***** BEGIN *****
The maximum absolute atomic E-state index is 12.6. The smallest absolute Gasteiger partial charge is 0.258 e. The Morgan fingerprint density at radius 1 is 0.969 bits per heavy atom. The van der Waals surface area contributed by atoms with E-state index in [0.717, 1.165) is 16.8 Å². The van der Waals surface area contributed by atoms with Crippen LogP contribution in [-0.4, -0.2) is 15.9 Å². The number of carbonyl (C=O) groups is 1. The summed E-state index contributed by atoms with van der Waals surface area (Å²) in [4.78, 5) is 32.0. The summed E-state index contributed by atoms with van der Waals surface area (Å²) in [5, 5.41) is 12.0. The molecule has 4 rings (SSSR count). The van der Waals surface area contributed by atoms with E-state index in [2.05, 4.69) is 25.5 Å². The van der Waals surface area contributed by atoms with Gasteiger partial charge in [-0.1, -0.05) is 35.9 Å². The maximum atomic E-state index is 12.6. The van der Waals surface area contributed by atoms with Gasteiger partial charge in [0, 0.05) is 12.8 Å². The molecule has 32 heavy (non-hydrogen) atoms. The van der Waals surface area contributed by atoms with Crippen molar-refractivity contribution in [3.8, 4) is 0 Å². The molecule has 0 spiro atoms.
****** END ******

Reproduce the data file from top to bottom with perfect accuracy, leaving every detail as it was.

The maximum absolute atomic E-state index is 12.6. The smallest absolute Gasteiger partial charge is 0.258 e. The Morgan fingerprint density at radius 1 is 0.969 bits per heavy atom. The van der Waals surface area contributed by atoms with E-state index in [0.717, 1.165) is 16.8 Å². The van der Waals surface area contributed by atoms with Crippen LogP contribution in [-0.4, -0.2) is 15.9 Å². The number of carbonyl (C=O) groups is 1. The summed E-state index contributed by atoms with van der Waals surface area (Å²) in [4.78, 5) is 32.0. The summed E-state index contributed by atoms with van der Waals surface area (Å²) in [5, 5.41) is 12.0. The molecule has 4 rings (SSSR count). The van der Waals surface area contributed by atoms with E-state index in [2.05, 4.69) is 25.5 Å². The van der Waals surface area contributed by atoms with Gasteiger partial charge in [-0.1, -0.05) is 35.9 Å². The maximum atomic E-state index is 12.6. The van der Waals surface area contributed by atoms with Gasteiger partial charge in [0, 0.05) is 12.8 Å². The molecule has 32 heavy (non-hydrogen) atoms. The van der Waals surface area contributed by atoms with Crippen molar-refractivity contribution in [3.8, 4) is 0 Å². The molecule has 0 spiro atoms.